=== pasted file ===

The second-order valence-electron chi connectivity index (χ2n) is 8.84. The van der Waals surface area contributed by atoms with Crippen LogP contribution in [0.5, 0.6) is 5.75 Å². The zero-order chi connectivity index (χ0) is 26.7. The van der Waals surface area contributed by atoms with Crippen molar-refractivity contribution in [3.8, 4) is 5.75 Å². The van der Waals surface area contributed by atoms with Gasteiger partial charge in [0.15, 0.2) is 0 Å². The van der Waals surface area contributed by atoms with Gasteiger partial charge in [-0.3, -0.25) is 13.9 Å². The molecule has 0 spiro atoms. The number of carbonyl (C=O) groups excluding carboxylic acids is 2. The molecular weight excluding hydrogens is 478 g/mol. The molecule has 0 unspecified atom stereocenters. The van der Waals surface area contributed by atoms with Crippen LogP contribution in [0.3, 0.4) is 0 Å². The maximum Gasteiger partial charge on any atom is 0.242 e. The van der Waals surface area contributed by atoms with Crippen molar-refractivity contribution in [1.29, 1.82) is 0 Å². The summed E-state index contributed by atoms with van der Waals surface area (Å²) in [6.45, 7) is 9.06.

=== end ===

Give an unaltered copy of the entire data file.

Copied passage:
The second-order valence-electron chi connectivity index (χ2n) is 8.84. The van der Waals surface area contributed by atoms with Crippen LogP contribution in [0.5, 0.6) is 5.75 Å². The zero-order chi connectivity index (χ0) is 26.7. The van der Waals surface area contributed by atoms with Crippen molar-refractivity contribution in [3.8, 4) is 5.75 Å². The van der Waals surface area contributed by atoms with Gasteiger partial charge in [0.15, 0.2) is 0 Å². The van der Waals surface area contributed by atoms with Gasteiger partial charge in [-0.3, -0.25) is 13.9 Å². The molecule has 0 spiro atoms. The number of carbonyl (C=O) groups excluding carboxylic acids is 2. The molecular weight excluding hydrogens is 478 g/mol. The molecule has 0 unspecified atom stereocenters. The van der Waals surface area contributed by atoms with Crippen LogP contribution in [0.3, 0.4) is 0 Å². The maximum Gasteiger partial charge on any atom is 0.242 e. The van der Waals surface area contributed by atoms with Crippen molar-refractivity contribution in [1.29, 1.82) is 0 Å². The summed E-state index contributed by atoms with van der Waals surface area (Å²) in [6.45, 7) is 9.06.